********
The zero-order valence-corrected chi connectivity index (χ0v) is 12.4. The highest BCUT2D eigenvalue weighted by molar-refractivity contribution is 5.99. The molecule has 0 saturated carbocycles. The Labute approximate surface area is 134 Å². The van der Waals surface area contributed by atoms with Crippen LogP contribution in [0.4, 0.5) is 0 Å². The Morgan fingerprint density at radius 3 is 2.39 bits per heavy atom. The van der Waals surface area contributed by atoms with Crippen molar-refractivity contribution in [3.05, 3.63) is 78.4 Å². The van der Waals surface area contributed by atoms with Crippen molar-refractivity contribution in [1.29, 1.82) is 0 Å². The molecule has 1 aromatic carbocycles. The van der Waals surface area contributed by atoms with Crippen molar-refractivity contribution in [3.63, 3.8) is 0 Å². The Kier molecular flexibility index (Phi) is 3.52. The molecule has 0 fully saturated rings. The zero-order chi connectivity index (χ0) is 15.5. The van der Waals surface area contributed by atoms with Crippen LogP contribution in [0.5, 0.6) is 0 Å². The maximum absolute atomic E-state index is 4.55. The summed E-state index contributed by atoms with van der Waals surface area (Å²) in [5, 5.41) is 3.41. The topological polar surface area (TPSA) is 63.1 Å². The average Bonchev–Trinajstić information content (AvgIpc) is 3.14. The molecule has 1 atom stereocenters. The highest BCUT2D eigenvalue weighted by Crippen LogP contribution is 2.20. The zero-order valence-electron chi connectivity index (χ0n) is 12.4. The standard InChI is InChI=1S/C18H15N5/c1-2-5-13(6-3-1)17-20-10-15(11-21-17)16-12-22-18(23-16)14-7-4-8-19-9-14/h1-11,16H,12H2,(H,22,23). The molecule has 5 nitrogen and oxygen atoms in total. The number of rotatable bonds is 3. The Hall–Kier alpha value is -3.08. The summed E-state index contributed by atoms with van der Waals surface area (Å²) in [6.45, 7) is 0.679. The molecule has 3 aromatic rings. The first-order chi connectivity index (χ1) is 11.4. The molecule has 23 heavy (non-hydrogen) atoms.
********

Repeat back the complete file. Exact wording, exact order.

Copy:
The zero-order valence-corrected chi connectivity index (χ0v) is 12.4. The highest BCUT2D eigenvalue weighted by molar-refractivity contribution is 5.99. The molecule has 0 saturated carbocycles. The Labute approximate surface area is 134 Å². The van der Waals surface area contributed by atoms with Crippen LogP contribution in [0.4, 0.5) is 0 Å². The Morgan fingerprint density at radius 3 is 2.39 bits per heavy atom. The van der Waals surface area contributed by atoms with Crippen molar-refractivity contribution in [3.05, 3.63) is 78.4 Å². The van der Waals surface area contributed by atoms with Crippen molar-refractivity contribution in [1.29, 1.82) is 0 Å². The molecule has 1 aromatic carbocycles. The van der Waals surface area contributed by atoms with Crippen molar-refractivity contribution in [3.63, 3.8) is 0 Å². The Kier molecular flexibility index (Phi) is 3.52. The molecule has 0 fully saturated rings. The zero-order chi connectivity index (χ0) is 15.5. The van der Waals surface area contributed by atoms with Crippen LogP contribution in [0.5, 0.6) is 0 Å². The maximum absolute atomic E-state index is 4.55. The summed E-state index contributed by atoms with van der Waals surface area (Å²) in [5, 5.41) is 3.41. The topological polar surface area (TPSA) is 63.1 Å². The average Bonchev–Trinajstić information content (AvgIpc) is 3.14. The molecule has 1 atom stereocenters. The highest BCUT2D eigenvalue weighted by Crippen LogP contribution is 2.20. The zero-order valence-electron chi connectivity index (χ0n) is 12.4. The standard InChI is InChI=1S/C18H15N5/c1-2-5-13(6-3-1)17-20-10-15(11-21-17)16-12-22-18(23-16)14-7-4-8-19-9-14/h1-11,16H,12H2,(H,22,23). The molecule has 5 nitrogen and oxygen atoms in total. The number of rotatable bonds is 3. The Hall–Kier alpha value is -3.08. The summed E-state index contributed by atoms with van der Waals surface area (Å²) in [6.45, 7) is 0.679. The molecule has 3 aromatic rings. The first-order chi connectivity index (χ1) is 11.4. The molecule has 23 heavy (non-hydrogen) atoms.